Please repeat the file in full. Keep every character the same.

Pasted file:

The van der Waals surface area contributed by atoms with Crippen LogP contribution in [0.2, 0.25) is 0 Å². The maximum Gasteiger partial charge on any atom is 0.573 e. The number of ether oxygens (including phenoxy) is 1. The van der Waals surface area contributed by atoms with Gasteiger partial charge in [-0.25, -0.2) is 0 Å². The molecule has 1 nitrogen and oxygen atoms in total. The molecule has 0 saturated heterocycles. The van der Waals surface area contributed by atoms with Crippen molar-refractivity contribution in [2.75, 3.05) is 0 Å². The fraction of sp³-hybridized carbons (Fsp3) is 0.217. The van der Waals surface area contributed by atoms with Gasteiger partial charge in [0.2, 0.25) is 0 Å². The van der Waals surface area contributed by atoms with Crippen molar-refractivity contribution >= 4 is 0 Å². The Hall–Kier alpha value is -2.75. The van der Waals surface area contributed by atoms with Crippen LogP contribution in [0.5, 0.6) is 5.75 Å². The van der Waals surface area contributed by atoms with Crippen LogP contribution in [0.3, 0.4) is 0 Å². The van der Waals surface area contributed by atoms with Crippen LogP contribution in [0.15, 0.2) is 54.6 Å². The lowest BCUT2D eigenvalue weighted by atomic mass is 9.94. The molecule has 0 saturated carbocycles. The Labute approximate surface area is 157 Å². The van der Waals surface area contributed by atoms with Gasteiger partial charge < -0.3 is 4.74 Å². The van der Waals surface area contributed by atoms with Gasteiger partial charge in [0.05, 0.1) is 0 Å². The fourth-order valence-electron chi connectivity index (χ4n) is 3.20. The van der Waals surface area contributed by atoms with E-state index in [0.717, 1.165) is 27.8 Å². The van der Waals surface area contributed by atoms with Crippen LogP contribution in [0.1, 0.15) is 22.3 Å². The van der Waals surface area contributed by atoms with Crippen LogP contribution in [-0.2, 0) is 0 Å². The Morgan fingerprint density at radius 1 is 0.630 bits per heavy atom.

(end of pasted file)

The van der Waals surface area contributed by atoms with Crippen LogP contribution in [0.2, 0.25) is 0 Å². The maximum Gasteiger partial charge on any atom is 0.573 e. The number of ether oxygens (including phenoxy) is 1. The van der Waals surface area contributed by atoms with Gasteiger partial charge in [-0.25, -0.2) is 0 Å². The molecule has 1 nitrogen and oxygen atoms in total. The molecule has 0 saturated heterocycles. The van der Waals surface area contributed by atoms with Crippen molar-refractivity contribution in [2.75, 3.05) is 0 Å². The fraction of sp³-hybridized carbons (Fsp3) is 0.217. The van der Waals surface area contributed by atoms with Gasteiger partial charge in [0.2, 0.25) is 0 Å². The van der Waals surface area contributed by atoms with Crippen molar-refractivity contribution >= 4 is 0 Å². The Hall–Kier alpha value is -2.75. The van der Waals surface area contributed by atoms with Crippen LogP contribution in [0.5, 0.6) is 5.75 Å². The van der Waals surface area contributed by atoms with Crippen LogP contribution in [0.3, 0.4) is 0 Å². The van der Waals surface area contributed by atoms with Crippen LogP contribution in [0.15, 0.2) is 54.6 Å². The lowest BCUT2D eigenvalue weighted by atomic mass is 9.94. The molecule has 0 saturated carbocycles. The Labute approximate surface area is 157 Å². The van der Waals surface area contributed by atoms with Gasteiger partial charge < -0.3 is 4.74 Å². The van der Waals surface area contributed by atoms with Gasteiger partial charge in [0.05, 0.1) is 0 Å². The fourth-order valence-electron chi connectivity index (χ4n) is 3.20. The van der Waals surface area contributed by atoms with E-state index in [0.717, 1.165) is 27.8 Å². The van der Waals surface area contributed by atoms with Crippen LogP contribution in [0.1, 0.15) is 22.3 Å². The van der Waals surface area contributed by atoms with Crippen LogP contribution in [-0.2, 0) is 0 Å². The Morgan fingerprint density at radius 1 is 0.630 bits per heavy atom.